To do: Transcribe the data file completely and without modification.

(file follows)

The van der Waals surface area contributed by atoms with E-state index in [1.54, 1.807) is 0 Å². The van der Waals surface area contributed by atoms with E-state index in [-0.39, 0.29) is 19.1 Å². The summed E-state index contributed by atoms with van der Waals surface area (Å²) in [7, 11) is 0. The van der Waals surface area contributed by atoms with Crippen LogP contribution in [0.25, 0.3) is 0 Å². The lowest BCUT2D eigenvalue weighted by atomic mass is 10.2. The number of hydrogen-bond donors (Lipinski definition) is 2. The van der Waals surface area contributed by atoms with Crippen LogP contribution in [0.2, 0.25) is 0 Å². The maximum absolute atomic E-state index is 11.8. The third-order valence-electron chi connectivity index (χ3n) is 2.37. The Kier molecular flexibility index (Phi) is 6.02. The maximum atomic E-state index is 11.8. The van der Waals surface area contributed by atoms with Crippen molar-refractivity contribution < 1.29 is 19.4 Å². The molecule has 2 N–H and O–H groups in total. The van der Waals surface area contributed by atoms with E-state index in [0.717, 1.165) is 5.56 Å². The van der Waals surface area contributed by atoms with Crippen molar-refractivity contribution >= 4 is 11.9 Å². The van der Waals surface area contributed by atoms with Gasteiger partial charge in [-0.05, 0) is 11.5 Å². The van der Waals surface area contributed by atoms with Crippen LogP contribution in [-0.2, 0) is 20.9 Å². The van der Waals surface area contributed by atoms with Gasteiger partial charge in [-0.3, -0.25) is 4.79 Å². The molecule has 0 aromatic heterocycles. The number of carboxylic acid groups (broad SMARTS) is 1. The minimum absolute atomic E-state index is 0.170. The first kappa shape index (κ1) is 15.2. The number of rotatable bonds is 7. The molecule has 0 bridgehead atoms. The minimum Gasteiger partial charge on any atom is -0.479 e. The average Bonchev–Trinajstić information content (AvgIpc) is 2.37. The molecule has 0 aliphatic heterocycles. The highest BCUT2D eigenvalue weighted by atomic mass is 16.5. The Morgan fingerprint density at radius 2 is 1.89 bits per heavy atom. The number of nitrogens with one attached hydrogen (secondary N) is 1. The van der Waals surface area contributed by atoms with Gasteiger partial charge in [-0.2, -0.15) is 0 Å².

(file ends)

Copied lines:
The van der Waals surface area contributed by atoms with E-state index in [1.54, 1.807) is 0 Å². The van der Waals surface area contributed by atoms with E-state index in [-0.39, 0.29) is 19.1 Å². The summed E-state index contributed by atoms with van der Waals surface area (Å²) in [7, 11) is 0. The van der Waals surface area contributed by atoms with Crippen LogP contribution in [0.25, 0.3) is 0 Å². The lowest BCUT2D eigenvalue weighted by atomic mass is 10.2. The number of hydrogen-bond donors (Lipinski definition) is 2. The van der Waals surface area contributed by atoms with Crippen LogP contribution in [0.2, 0.25) is 0 Å². The maximum absolute atomic E-state index is 11.8. The third-order valence-electron chi connectivity index (χ3n) is 2.37. The Kier molecular flexibility index (Phi) is 6.02. The maximum atomic E-state index is 11.8. The van der Waals surface area contributed by atoms with Crippen molar-refractivity contribution < 1.29 is 19.4 Å². The molecule has 2 N–H and O–H groups in total. The van der Waals surface area contributed by atoms with E-state index in [0.717, 1.165) is 5.56 Å². The van der Waals surface area contributed by atoms with Crippen molar-refractivity contribution >= 4 is 11.9 Å². The van der Waals surface area contributed by atoms with Gasteiger partial charge in [-0.05, 0) is 11.5 Å². The van der Waals surface area contributed by atoms with Crippen LogP contribution in [-0.2, 0) is 20.9 Å². The van der Waals surface area contributed by atoms with Gasteiger partial charge in [-0.3, -0.25) is 4.79 Å². The molecule has 0 aromatic heterocycles. The number of carboxylic acid groups (broad SMARTS) is 1. The minimum absolute atomic E-state index is 0.170. The first kappa shape index (κ1) is 15.2. The number of rotatable bonds is 7. The molecule has 0 bridgehead atoms. The minimum Gasteiger partial charge on any atom is -0.479 e. The average Bonchev–Trinajstić information content (AvgIpc) is 2.37. The molecule has 0 aliphatic heterocycles. The highest BCUT2D eigenvalue weighted by atomic mass is 16.5. The Morgan fingerprint density at radius 2 is 1.89 bits per heavy atom. The number of nitrogens with one attached hydrogen (secondary N) is 1. The van der Waals surface area contributed by atoms with Gasteiger partial charge in [-0.2, -0.15) is 0 Å².